In 2001 he won a $27M lottery. In 2013 he died alone and penniless.

LOUISVILLE — Is there a lottery curse? Before you buy that Powerball ticket, remember  the tragic story of one Kentuckian who won the jackpot.         

David Lee Edwards, from Ashland, Ky., won $27 million in 2001. He lost it all by 2006. 

The Courier-Journal spoke to Edwards right after his win, saying it was "a poor man's dream."         

"I've made mistakes in my past, and that's been a long time ago. I've paid for those mistakes, and I went on with my life, and I straightened my life out, and I've been productive since then,'' Edwards said.         

"I am what I am today, and I thank God for that. I can't go back and change my past, but I can do something positive with my future.''

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After receiving a ceremonial check at Louisville Slugger Museum, Powerball winner David Edwards, of Westwood, Ky., answered reporters' questions yesterday with fiancee Shawna Maddux at his side. They may move to Las Vegas or Florida.

But things didn't go well. After he won the jackpot, Edwards and his wife spent the earnings on a mansion, dozens of expensive cars and a jet. They spent until the money ran out and left them both living in a storage unit after five years, according to the  Broward-Palm Beach New Times.             

Edwards bought a $1.6 million house in a private tennis and golf community in Palm Beach Gardens, Fla., and spent another $600,000 on another home. He also bought a $1.9 million LearJet, three losing racehorses and two businesses worth $4.5 million.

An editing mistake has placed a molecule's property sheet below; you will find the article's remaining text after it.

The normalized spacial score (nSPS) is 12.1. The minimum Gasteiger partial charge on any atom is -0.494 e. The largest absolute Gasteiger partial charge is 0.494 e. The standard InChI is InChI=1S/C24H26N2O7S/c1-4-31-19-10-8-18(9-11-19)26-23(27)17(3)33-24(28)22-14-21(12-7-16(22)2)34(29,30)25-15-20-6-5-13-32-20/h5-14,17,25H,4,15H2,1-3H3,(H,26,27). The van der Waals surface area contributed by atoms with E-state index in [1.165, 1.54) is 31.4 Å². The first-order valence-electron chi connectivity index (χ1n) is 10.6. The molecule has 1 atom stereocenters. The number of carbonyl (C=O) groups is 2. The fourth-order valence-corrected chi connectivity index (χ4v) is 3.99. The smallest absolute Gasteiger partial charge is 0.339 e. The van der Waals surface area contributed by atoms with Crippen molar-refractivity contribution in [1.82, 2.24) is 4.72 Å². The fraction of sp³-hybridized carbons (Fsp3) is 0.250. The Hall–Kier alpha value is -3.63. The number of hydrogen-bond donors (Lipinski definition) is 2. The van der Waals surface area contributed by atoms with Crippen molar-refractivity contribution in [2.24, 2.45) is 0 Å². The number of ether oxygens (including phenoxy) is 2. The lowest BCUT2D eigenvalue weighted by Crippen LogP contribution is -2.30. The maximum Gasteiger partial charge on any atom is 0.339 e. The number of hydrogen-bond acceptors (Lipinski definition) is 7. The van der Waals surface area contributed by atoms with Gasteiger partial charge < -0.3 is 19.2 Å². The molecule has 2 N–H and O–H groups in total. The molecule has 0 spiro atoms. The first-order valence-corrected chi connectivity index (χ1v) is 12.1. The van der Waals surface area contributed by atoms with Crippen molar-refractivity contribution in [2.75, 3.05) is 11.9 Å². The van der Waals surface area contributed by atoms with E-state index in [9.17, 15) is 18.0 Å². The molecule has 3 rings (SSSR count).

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He collected cars, including a $200,000 Lamborghini Diablo and at one point, the Daily Mail reported, he had $1 million in vehicles parked in front of his house.         

In his first three months as a millionaire, he spent $3 million and after one year, he had spent $12 million, reported the New Times.         

He had lost every bit by 2006.

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Edwards and his wife contracted hepatitis from their needle drug use and both were arrested multiple times for possession of crack cocaine, pills and heroin, according to the New Times.          

Edwards died "alone and penniless" in hospice care at the age of 58 in 2013, just 12 years after the lottery changed his life, reported the Daily Mail.

His family and friends say this story is a prime example of the influence of money. By the time Edwards died, he had lost every penny of his fortune and owed thousands of dollars to friends.    

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